“I fear the prayers of John Knox more than all the assembled armies of Europe”

~ Mary, Queen of Scots

Mary Stuart Queen.jpg

“The best prayers have often more groans than words.”

 ~ John Bunyan

John Livingstone spent the whole night prior to June 21, 1630, in prayer and conference, being designated to preach next day. After he had been speaking for an hour and a half a few drops of rain disconcerted the people, but Livingstone asking them if they had any shelter from the storm of God’s wrath went on another hour. There were about 5oo converted on the spot. “

~ Livingstone of Shotts.

Prayer is as natural an expression of faith as breathing is of life.

Jonathan Edwards

R. Sibbes wrote in Divine Meditations:

“When we go to God by prayer, the devil knows we go to fetch strength against him, and therefore he opposeth us all he can”

 

A Puritan’s Prayer: The Lord’s Day

Posted by  in Puritan Prayers

PuritanO Lord my Lord

This is thy day,
the heavenly ordinance of rest,
the open door of worship,
the record of Jesus’ resurrection,
the seal of the Sabbath to come,
the day when saints militant and triumphant
unite in endless song.

I bless thee for the throne of grace,
that here free favour reigns;
that open access to it is through the blood of Jesus;
that the veil is torn aside and I can enter the holiest
and find thee ready to hear,
waiting to be gracious,
inviting me to pour out my needs,
encouraging in my desires,
promising to give more than I ask or think.

But while I bless thee, shame and confusion are mine:
I remember my past misuse of sacred things,
my irreverent worship,
my base ingratitude,
my cold dull praise.

Sprinkle all my past sabbaths with the cleansing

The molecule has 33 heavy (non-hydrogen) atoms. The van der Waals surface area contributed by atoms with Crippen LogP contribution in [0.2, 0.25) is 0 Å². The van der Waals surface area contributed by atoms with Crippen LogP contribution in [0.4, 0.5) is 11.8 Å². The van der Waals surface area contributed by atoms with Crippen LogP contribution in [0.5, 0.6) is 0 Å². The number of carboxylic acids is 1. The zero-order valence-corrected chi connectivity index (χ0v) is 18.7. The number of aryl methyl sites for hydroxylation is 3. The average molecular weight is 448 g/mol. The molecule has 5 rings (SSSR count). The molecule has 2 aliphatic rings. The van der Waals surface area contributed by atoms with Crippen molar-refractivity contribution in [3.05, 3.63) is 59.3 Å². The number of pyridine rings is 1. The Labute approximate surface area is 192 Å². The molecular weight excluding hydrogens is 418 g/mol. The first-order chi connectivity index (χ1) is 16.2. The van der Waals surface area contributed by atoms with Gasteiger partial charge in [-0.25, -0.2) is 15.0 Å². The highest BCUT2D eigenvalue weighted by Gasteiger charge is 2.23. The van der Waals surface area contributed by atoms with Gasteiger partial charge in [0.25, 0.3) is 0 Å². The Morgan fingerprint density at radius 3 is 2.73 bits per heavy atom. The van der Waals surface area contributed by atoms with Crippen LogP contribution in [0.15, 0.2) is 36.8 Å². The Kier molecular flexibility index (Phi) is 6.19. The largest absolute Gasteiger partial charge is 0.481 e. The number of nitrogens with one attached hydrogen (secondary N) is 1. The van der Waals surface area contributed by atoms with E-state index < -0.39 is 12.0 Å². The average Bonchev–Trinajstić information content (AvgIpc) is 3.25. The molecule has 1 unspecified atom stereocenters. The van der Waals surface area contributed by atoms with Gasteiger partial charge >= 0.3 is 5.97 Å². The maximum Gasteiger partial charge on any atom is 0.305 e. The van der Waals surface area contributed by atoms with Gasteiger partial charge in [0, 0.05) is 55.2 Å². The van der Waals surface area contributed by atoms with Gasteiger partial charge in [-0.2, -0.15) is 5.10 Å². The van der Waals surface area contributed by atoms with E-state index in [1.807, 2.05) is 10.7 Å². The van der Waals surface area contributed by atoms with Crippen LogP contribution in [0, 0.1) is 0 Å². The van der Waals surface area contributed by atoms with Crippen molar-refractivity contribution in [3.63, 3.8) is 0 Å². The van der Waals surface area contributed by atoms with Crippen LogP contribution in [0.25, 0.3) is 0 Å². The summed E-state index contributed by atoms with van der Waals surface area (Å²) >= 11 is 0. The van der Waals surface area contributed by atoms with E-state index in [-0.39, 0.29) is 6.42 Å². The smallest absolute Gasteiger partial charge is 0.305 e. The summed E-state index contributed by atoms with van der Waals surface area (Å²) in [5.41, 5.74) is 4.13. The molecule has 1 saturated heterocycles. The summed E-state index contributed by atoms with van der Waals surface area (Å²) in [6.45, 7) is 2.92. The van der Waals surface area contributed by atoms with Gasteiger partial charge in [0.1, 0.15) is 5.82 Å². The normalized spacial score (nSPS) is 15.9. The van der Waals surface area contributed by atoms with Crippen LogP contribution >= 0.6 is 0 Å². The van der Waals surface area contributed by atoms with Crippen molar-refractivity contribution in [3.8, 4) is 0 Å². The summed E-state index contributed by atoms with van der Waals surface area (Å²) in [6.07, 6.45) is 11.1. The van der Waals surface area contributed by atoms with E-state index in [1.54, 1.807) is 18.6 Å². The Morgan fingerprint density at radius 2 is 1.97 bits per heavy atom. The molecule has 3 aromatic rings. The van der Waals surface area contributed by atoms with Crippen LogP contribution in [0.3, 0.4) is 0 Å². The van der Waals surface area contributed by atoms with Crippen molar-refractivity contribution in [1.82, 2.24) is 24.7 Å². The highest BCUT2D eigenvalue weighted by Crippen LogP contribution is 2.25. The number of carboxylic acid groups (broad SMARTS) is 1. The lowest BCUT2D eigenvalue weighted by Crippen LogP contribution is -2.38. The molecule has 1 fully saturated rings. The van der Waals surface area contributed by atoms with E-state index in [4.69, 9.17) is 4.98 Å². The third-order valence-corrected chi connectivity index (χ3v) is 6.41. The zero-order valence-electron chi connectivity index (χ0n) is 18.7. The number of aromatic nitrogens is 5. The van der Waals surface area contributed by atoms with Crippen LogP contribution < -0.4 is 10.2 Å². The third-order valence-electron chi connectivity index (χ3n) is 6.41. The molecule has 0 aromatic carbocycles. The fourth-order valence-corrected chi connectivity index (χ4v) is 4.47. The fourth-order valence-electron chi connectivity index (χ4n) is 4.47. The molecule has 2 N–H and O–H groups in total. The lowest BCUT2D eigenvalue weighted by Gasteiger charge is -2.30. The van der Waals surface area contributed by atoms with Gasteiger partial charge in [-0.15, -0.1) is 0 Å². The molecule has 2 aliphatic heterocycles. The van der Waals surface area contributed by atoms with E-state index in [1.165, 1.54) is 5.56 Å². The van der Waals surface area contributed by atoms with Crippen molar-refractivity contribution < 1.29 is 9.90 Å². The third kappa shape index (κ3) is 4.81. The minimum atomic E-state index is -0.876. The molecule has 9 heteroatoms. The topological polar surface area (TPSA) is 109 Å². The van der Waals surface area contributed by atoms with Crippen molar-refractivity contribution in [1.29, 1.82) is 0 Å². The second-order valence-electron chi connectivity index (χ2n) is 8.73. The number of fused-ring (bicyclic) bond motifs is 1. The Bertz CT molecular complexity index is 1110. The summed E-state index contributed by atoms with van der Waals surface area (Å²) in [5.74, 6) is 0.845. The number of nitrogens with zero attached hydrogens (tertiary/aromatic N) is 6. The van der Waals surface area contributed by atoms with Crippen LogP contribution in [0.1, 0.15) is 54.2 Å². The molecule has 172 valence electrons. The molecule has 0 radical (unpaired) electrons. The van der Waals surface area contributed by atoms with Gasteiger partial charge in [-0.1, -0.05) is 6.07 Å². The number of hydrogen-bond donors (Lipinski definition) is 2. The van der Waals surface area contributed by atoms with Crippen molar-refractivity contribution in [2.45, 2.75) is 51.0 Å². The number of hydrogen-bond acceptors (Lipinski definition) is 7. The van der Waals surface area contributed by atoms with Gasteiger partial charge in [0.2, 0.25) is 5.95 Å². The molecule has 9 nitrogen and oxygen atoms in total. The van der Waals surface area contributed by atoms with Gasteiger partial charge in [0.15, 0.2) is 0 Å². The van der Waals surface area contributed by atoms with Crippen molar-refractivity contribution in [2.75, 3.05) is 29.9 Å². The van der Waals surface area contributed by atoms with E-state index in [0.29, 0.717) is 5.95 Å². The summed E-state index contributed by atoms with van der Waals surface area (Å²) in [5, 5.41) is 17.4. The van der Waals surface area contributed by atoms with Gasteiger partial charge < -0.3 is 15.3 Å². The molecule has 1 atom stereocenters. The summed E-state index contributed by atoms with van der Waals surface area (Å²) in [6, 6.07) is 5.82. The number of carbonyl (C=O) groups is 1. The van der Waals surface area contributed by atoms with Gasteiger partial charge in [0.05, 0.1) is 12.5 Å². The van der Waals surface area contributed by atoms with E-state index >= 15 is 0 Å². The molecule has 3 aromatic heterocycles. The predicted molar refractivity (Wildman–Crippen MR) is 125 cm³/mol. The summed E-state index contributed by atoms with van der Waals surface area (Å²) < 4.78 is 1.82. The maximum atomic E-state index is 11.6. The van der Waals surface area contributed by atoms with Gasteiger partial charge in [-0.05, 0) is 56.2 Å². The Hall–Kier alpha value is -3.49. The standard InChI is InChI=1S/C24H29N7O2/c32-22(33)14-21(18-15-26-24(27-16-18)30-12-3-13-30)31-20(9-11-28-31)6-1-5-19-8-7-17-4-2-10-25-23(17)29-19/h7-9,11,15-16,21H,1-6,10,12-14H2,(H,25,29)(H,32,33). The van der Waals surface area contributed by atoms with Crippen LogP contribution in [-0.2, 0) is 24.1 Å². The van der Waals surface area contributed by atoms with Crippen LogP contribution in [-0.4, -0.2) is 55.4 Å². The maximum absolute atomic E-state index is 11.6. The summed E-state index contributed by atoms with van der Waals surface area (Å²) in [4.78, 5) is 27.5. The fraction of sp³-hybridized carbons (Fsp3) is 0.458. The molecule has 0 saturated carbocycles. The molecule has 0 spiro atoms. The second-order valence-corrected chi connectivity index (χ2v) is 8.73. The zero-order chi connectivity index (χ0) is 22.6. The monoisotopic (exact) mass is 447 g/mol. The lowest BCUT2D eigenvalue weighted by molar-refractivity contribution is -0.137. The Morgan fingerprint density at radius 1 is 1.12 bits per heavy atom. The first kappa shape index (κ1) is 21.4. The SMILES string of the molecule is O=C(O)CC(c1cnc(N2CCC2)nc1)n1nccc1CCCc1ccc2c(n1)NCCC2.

blood of Jesus,
and may this day witness deep improvement in me.

Give me in rich abundance
the blessings the Lord’s Day was designed to impart;
May my heart be fast bound against worldly
thoughts or cares;

Flood my mind with peace beyond understanding;

For the rest of the prayer…

My Dear Lord,

I can but tell Thee that Thou knowest I long for nothing but Thyself, nothing but holiness, nothing but union with Thy will. Thou hast given me these desires, and thou alone canst give me the thing desired.

My soul longs for communion with Thee, for mortification of indwelling corruption, especially spiritual pride. How precious it is to have a tender sense and clear apprehension of the mystery of godliness, of true holiness!

What a blessedness to be like Thee as much as it is possible for a creature to be like its creator! Lord, give me more of Thy likeness; enlarge my soul to contain fullness of holiness; engage me to live more for Thee.

Help me to be less pleased with my spiritual experiences, and when I feel at ease after sweet communings, teach me it is far too little I know and do. Blessed Lord, let me climb up near to Thee, and love, and long, and plead, and wrestle with Thee, and pant for deliverance from the body of sin, for my heart is wandering and lifeless, and my soul mourns to think it should ever lose sight of its beloved.

Wrap my life in divine love, and keep me ever desiring Thee, always humble and resigned to Thy will, more fixed on Thyself, that I may be more fitted for doing and-suffering.

(The Valley of Vision: A Collection of Puritan Prayers & Devotions, 127)